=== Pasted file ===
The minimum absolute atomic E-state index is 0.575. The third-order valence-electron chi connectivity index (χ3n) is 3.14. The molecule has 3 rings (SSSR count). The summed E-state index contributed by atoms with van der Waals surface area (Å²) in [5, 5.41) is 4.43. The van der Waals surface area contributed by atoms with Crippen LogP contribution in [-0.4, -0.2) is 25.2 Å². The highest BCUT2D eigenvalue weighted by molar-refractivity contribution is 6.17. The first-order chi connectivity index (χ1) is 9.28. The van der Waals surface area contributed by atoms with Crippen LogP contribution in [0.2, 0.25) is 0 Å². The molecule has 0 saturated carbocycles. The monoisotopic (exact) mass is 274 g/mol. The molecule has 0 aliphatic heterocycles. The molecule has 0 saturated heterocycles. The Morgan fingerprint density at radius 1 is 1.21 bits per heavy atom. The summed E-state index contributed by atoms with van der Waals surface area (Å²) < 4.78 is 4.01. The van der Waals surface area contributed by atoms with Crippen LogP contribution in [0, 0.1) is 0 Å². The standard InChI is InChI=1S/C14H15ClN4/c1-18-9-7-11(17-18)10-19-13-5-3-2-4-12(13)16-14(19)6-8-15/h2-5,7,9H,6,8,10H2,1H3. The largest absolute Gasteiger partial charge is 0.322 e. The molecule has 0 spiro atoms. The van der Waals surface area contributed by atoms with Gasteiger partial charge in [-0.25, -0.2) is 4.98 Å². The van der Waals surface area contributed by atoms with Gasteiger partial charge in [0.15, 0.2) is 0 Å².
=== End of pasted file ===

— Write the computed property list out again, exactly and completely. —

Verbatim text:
The minimum absolute atomic E-state index is 0.575. The third-order valence-electron chi connectivity index (χ3n) is 3.14. The molecule has 3 rings (SSSR count). The summed E-state index contributed by atoms with van der Waals surface area (Å²) in [5, 5.41) is 4.43. The van der Waals surface area contributed by atoms with Crippen LogP contribution in [-0.4, -0.2) is 25.2 Å². The highest BCUT2D eigenvalue weighted by molar-refractivity contribution is 6.17. The first-order chi connectivity index (χ1) is 9.28. The van der Waals surface area contributed by atoms with Crippen LogP contribution in [0.2, 0.25) is 0 Å². The molecule has 0 saturated carbocycles. The monoisotopic (exact) mass is 274 g/mol. The molecule has 0 aliphatic heterocycles. The molecule has 0 saturated heterocycles. The Morgan fingerprint density at radius 1 is 1.21 bits per heavy atom. The summed E-state index contributed by atoms with van der Waals surface area (Å²) < 4.78 is 4.01. The van der Waals surface area contributed by atoms with Crippen LogP contribution in [0, 0.1) is 0 Å². The standard InChI is InChI=1S/C14H15ClN4/c1-18-9-7-11(17-18)10-19-13-5-3-2-4-12(13)16-14(19)6-8-15/h2-5,7,9H,6,8,10H2,1H3. The largest absolute Gasteiger partial charge is 0.322 e. The molecule has 0 spiro atoms. The van der Waals surface area contributed by atoms with Gasteiger partial charge in [-0.25, -0.2) is 4.98 Å². The van der Waals surface area contributed by atoms with Gasteiger partial charge in [0.15, 0.2) is 0 Å².